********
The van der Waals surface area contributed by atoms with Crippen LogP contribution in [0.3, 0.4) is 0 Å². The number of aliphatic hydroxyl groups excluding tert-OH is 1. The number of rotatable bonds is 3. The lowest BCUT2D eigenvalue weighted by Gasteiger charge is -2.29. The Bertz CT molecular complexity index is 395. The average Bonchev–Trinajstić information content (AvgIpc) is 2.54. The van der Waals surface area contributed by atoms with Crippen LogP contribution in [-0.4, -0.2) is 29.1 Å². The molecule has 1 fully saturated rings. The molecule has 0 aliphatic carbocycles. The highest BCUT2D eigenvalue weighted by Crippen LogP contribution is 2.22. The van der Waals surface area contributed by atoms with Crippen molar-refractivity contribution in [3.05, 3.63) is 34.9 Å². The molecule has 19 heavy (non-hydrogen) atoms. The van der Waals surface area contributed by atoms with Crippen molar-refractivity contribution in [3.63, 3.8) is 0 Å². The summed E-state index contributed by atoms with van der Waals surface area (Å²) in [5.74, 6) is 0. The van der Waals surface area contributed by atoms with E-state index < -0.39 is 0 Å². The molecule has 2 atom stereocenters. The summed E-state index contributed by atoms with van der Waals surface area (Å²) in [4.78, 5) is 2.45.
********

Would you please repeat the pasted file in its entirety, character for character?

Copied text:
The van der Waals surface area contributed by atoms with Crippen LogP contribution in [0.3, 0.4) is 0 Å². The number of aliphatic hydroxyl groups excluding tert-OH is 1. The number of rotatable bonds is 3. The lowest BCUT2D eigenvalue weighted by Gasteiger charge is -2.29. The Bertz CT molecular complexity index is 395. The average Bonchev–Trinajstić information content (AvgIpc) is 2.54. The van der Waals surface area contributed by atoms with Crippen LogP contribution in [-0.4, -0.2) is 29.1 Å². The molecule has 1 fully saturated rings. The molecule has 0 aliphatic carbocycles. The highest BCUT2D eigenvalue weighted by Crippen LogP contribution is 2.22. The van der Waals surface area contributed by atoms with Crippen molar-refractivity contribution in [3.05, 3.63) is 34.9 Å². The molecule has 19 heavy (non-hydrogen) atoms. The van der Waals surface area contributed by atoms with Crippen molar-refractivity contribution in [3.63, 3.8) is 0 Å². The summed E-state index contributed by atoms with van der Waals surface area (Å²) in [5.74, 6) is 0. The van der Waals surface area contributed by atoms with E-state index < -0.39 is 0 Å². The molecule has 2 atom stereocenters. The summed E-state index contributed by atoms with van der Waals surface area (Å²) in [4.78, 5) is 2.45.